I’m going to say this upfront: there is no perfect solution for digital annotation, but there are many tools out there that can fit or be tailored to your needs. This has been the self-care mantra I have been using with myself to not throw in the towel on collaborative annotation while remote. Finding the right tool is half the battle. The other half –for me– was fine-tuning our annotation protocol so it not only gets kids analyzing texts, but in a way that honors their sense-making and encourages collaboration in a setting where collaborating seems far more anxiety-inducing than supportive.
First, let’s talk about the tool:
In trying to select a tool, I had several questions guiding (or, more accurately, plaguing) me:
- Can it be used across devices — laptop, phone, tablet (and can it work on both iPhone / Android)?
- How easy is it to use on a mobile device? Can they do it without needing to download an app?
- Is it free?
- Can the tool allow for live collaborative/social annotation?
- Can the tool annotate PDFs as well as websites?
- Are the sign-up steps short and simple for students with varying English and digital literacy experiences?
- BONUS: Is it a tool students can use outside of school / “take with them” when they graduate?
- BONUS: Does it allow for student choice/ can students use it independently?
So, questions 1 and 2 meant I had to quickly cross a few popular tools off my list: hypothes.is and Kami. Hypothes.is is awesome because it meets the criteria in all of the other questions, but it just isn’t that mobile-friendly. Don’t get me wrong, it works, but it isn’t pain-free and I just don’t need additional obstacles when working with teenagers remotely. This was really disappointing because hypothes.is meets my two bonus criteria which, in reality, were my greatest hopes since I teach seniors, so it matters if what I’m teaching them is something they can actually use in real life.
Kami doesn’t work on mobile devices and isn’t free. So, nope.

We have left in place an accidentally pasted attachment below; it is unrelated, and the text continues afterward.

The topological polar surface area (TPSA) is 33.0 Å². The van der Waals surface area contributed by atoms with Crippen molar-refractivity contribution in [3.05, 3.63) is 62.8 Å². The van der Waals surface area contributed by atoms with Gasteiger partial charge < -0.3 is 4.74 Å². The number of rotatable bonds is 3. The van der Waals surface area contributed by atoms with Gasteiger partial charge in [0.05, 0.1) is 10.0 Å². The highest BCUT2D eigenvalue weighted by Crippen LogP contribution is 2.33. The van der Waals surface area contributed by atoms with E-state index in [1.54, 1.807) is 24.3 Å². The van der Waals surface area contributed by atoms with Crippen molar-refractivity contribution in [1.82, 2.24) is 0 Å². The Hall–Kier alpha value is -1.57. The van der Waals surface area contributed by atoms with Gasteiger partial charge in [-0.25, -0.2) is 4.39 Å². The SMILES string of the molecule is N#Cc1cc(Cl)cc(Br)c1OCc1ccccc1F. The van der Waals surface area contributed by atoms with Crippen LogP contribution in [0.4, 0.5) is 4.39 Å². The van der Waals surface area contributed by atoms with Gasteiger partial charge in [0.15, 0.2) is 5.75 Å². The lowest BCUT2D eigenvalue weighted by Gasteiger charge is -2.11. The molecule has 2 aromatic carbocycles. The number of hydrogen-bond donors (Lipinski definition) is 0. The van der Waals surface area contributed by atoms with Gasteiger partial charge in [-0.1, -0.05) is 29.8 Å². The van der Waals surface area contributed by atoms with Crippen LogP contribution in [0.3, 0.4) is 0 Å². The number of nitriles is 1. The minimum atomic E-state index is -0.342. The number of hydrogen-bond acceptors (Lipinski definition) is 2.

Also – side rant – I’m sorry, but tools created for teachers that aren’t free really irk me. Teachers spend enough of our own money as it is and public schools are underfunded. Of course, if it met all my criteria, you know I’d be shelling out the $$$.
Other tools I have tried: NowComment.com, Perusall.com, annotating a Google Doc (putting in comments is pretty terrible on a mobile device), Annotating a PDF-saved-as-an-image in Google Slides. As with anything else, what works best for me may not be what’s best for you. I ended up relying most on Perusall because while it has its issues and actually does way more than I need, it met the bulk of my criteria (just not #7).
Briefly, Perusall allows you to:
- Upload and share a variety of media for annotation: podcasts/audio, video, PDFs, websites (always check first – sometimes saving a PDF of a site is better than using the link because of formatting errors).
- Organize those items into folders.
- Make those folders available to students or restrict their availability to when you assign the text.
- Record a video or write text instructions that students see both before and as they are annotating (it doesn’t disappear when they go into the text).
- Highlight text and images – and the annotation options are pretty robust, including tagging people, replying to others, etc.